As history's first democracy, classical Athens invited political discourse. The Athenians, however could not completely separate the politicals from the private sphere; indeed father-son conflict, from patricide to murdering one's son, was a major public as well as a private theme. In a fascinating historical reappraisal, the author explores the consequences, for Athens and us, of the powerful influence of familial ideology on politics.
`The theoretical sophistication of this and subsequent publications placed him in the first rank of those who have sought to inform and invigorate political narrative through cultural anthropology, mentalite, and social history. Fathers and Sons in Athens will confirm this standing.' - Classical Review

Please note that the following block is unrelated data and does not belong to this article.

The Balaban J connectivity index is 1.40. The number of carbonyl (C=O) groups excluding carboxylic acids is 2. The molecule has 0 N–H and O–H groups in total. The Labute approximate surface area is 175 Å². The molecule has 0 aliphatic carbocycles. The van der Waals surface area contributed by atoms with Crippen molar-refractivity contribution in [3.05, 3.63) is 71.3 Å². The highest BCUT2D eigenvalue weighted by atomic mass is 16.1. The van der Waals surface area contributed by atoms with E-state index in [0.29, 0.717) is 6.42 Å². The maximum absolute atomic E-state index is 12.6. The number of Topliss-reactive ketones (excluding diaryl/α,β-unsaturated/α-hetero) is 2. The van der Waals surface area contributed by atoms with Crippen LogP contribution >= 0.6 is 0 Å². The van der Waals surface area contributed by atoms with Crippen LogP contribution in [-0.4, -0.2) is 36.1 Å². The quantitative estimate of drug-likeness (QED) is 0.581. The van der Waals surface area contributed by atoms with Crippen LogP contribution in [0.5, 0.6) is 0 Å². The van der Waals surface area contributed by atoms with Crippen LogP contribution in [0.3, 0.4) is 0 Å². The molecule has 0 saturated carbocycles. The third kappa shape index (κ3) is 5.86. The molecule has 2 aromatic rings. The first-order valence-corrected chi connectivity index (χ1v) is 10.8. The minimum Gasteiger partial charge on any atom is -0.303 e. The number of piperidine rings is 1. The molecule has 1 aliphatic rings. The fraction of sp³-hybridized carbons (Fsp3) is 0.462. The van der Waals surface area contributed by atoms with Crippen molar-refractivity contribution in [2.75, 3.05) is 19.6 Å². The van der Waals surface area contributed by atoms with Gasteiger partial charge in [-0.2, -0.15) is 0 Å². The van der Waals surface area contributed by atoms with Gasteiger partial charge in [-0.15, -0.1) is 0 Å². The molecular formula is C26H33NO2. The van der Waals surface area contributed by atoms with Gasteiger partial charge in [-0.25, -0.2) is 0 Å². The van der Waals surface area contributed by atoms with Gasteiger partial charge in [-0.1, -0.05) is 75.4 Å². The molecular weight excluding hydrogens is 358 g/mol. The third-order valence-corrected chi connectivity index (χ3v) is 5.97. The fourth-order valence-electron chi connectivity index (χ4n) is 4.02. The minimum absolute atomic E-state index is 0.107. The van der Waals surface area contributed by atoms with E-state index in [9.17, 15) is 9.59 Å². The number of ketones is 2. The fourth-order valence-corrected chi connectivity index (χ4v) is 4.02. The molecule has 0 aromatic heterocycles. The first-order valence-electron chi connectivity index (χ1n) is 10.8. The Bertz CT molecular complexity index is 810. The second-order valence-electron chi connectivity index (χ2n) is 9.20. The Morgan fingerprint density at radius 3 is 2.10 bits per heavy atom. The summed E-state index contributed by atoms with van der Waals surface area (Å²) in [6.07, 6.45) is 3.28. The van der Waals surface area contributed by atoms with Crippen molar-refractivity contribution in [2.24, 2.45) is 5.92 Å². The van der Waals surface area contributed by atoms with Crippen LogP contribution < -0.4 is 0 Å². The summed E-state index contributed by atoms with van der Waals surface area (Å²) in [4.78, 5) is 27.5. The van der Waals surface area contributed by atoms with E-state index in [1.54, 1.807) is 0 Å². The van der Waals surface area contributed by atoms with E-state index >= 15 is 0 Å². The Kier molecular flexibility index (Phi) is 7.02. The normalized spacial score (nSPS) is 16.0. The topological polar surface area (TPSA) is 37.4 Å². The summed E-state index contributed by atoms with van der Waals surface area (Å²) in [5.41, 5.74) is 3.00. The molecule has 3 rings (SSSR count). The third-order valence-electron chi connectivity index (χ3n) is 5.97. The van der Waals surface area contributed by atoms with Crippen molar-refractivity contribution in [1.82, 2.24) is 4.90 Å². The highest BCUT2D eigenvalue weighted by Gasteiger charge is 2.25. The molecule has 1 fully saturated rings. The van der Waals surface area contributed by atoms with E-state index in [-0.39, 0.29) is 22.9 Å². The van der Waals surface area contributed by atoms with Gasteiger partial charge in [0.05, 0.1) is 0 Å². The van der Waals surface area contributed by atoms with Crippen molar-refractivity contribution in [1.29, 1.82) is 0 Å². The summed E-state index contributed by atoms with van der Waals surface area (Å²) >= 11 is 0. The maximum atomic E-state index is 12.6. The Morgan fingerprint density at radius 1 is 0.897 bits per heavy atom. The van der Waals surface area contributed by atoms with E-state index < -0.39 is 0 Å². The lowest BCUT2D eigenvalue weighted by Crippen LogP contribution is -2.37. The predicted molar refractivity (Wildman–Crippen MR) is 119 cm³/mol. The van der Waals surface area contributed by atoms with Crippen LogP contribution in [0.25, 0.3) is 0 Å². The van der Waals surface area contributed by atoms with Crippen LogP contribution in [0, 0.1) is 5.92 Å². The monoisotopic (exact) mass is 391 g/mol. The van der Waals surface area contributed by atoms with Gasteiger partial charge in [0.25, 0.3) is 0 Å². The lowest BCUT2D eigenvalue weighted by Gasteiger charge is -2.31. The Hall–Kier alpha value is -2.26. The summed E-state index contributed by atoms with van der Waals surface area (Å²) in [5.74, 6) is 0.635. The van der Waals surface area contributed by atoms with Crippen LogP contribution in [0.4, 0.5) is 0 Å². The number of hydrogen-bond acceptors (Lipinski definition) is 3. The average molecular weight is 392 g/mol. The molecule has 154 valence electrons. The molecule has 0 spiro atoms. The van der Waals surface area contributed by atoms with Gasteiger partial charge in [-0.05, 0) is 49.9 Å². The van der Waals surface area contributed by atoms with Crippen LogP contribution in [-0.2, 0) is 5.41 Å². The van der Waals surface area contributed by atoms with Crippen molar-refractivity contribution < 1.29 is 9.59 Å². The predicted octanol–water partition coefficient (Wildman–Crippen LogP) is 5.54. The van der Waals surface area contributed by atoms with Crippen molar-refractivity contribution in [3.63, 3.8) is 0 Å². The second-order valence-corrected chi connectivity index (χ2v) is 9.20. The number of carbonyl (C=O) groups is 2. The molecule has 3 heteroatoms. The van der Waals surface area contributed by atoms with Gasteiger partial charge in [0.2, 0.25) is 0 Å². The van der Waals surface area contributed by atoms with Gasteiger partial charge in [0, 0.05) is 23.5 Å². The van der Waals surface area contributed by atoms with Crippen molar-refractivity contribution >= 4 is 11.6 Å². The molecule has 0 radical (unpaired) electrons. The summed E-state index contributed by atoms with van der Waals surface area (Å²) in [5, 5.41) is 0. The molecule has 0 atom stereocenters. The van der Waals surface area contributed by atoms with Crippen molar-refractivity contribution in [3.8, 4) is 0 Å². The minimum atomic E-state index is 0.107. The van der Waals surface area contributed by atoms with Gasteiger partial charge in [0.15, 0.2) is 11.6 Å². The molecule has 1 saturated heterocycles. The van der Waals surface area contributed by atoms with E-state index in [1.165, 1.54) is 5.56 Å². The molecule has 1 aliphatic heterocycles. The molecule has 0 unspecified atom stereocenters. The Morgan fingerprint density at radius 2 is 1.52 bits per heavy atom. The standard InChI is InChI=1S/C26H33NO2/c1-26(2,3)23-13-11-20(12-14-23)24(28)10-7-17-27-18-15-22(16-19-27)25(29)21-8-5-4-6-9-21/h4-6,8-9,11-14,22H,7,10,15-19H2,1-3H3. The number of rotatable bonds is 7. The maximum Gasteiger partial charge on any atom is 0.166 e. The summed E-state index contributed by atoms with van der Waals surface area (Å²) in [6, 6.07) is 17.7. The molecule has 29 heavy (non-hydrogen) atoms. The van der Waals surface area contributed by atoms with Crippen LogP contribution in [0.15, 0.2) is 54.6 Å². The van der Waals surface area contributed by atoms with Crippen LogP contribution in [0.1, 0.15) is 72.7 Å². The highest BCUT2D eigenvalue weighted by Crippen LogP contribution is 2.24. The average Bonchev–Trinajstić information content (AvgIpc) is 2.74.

`Professor Strauss's book has many useful notes and suggestions for further reading, and may be recommended as a relatively jargon-free introduction to the family relationships of the ancient Greeks.' - Greek Gazette